Libya’s oil production has dropped to just 120,000 b/d as a result of conflict between the two major factions. The UN recently adopted a UN resolution to find a lasting ceasefire.
Separately, Libya’s state National Oil Corporation (NOC) Chairman, Mustafa Sanalla, met with U.S. Ambassador Richard Norland in Tunis. He requested urgent U.S. intervention, saying:
I am hopeful that the US will continue their efforts to broker peace so that Libya’s economy can slowly rebuild and work towards prosperity for all Libyan people. We urgently need US leadership to help end the oil embargo, not just to avoid a financial crisis, but to prevent major damage to national infrastructure. Every day that passes with oil sitting in pipelines increases the damage to our infrastructure, increases the pollution risks from leaks and reduces our ability to quickly resume oil production.”
Source: Libya NOC
On February 23rd, a draft ceasefire agreement has been reached at the second round of the Libya military talks brokered by the UN at Geneva, UNSMIL reported today:
UNSMIL reported that the second round of the 5+5 Libyan Joint Military Commission (JMC) talks to reach a lasting ceasefire and to restore security to civilian areas concluded on 23 February in Geneva.”
UNSMIL said that the two parties agreed to present the draft agreement to their respective leaderships for further consultations and agreed to meet again in March to resume the discussions and complete the preparation of the Terms of Reference of the sub-committees in charge of the implementation of the agreement.
It renewed its call for both parties to fully abide by the current truce and the protection of the civilian population and properties and vital infrastructure.”
It could mean the resumption of about one million barrels of oil per day. This would come at a time when oil prices are weak due to the demand destruction as a result of COVID-19.
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Libya’s oil production had been in an uptrend, reaching nearly 1.2 million barrels per day in November 2019. Turmoil in Libya has, from time to time, disrupted supplies, but its contribution to OPEC’s output has been reasonably steady since the recovery began in late 2016.
However, the Libya National Army (“LNA”) led by rebel military commander Khalifa Haftar seized several large export terminals along Libya’s eastern coast, as well as southern oil fields, in January 2020. Crude production has dropped to just 120,000 barrels per day.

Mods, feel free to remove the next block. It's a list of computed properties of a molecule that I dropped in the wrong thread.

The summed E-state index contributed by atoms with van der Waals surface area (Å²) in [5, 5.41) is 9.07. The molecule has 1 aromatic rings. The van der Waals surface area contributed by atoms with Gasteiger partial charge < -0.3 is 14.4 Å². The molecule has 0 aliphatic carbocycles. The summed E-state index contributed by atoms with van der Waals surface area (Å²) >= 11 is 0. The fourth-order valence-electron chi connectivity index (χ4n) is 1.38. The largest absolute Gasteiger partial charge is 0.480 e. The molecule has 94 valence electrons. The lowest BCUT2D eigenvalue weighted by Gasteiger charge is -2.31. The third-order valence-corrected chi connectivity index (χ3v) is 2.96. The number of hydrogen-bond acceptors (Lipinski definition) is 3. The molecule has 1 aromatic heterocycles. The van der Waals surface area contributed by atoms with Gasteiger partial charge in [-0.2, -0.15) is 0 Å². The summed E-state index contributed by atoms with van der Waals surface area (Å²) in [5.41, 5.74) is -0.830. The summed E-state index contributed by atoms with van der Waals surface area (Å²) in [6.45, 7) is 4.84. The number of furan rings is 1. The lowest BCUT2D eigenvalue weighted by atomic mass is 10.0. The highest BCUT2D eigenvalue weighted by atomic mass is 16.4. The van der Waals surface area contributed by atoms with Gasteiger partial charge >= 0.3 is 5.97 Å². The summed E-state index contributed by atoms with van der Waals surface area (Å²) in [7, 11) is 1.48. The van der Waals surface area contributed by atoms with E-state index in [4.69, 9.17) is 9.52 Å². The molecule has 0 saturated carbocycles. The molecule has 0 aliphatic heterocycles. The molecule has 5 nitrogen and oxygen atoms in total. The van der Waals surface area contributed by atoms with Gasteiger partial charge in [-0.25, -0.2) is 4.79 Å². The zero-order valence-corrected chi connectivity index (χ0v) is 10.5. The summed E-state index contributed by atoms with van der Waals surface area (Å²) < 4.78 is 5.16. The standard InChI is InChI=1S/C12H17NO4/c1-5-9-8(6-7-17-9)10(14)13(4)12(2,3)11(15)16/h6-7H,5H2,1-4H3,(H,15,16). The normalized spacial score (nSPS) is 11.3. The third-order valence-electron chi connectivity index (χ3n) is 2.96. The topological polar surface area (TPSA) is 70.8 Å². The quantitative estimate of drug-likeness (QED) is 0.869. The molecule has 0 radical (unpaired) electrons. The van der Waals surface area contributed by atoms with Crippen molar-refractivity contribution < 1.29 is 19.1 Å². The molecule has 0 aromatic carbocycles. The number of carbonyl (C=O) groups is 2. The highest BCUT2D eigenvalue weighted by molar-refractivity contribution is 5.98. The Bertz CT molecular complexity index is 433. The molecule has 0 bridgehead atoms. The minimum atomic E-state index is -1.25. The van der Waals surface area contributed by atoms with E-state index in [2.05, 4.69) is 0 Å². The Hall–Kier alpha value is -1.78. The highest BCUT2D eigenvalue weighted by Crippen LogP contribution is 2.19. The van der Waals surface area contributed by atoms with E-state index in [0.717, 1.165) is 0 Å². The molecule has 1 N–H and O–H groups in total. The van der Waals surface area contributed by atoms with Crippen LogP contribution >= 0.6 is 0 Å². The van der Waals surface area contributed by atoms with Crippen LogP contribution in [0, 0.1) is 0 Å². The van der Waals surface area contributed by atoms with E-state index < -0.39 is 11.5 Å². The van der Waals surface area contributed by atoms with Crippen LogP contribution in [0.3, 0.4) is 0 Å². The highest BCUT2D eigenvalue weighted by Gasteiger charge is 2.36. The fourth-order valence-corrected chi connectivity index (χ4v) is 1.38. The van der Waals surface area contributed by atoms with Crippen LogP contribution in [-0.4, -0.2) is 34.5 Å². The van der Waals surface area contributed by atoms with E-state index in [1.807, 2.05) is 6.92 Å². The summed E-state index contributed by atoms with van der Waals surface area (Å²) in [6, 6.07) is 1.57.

The top diplomat in eastern Libya told The Associated Press that the shutdown of vital oil facilities in the country would come to an end “when Libyans are guaranteed of the fair distribution of their resources.” The LNA has accused the country’s UN-recognized government (“GNA”) of using money to hire mercenaries from Turkey, while the GNA has accused the LNA of hiring Syrian mercenaries. The LNA also wants the government to be more transparent with the distribution of oil revenues from the Libyan Central Bank.
About $1.85 billion has been lost due to the oil closure, the National Oil Company said. The country cannot function without the oil revenues.
The UN Security Council in New York adopted a resolution calling for “lasting ceasefire” in Libya’s ongoing conflict on February 12th. The resolution calls for continuing talks between the factions in Geneva under the auspices of the UN and a UN arms embargo. “We have taken a big step forward towards solving the Libya conflict,” said German Foreign Minister Heiko Maas. “The results of the Berlin Libya conference are now binding for all sides.”
The talks are underway again, according to a spokesman for the United Nations Support Mission in Libya. “It is not that one side is back, it is one side came back with the intention to move forward, which is different,” Ghassan Salame, the UN envoy to the country, said after talks on Thursday.
UN Libya envoy Ghassan Salame said there was “more hope” this time because of the adoption of the UN Security Council resolution. The UN plans wider talks involving all political factions in Libya in one week in a very ambitious timeline.
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It is impossible to predict when a solution will be found, but the timing may not be long because neither side can last without receiving oil revenues. Once a ceasefire is announced and oil starts flowing again, there will be an additional one million barrels per day on the market, in addition to the demand destruction ongoing in China. That should send oil prices down below the recent lows, into the $40s for WTI.
Disclosure: I/we have no positions in any stocks mentioned, but may initiate a long position in SCO over the next 72 hours. I wrote this article myself, and it expresses my own opinions. I am not receiving compensation for it (other than from Seeking Alpha). I have no business relationship with any company whose stock is mentioned in this article.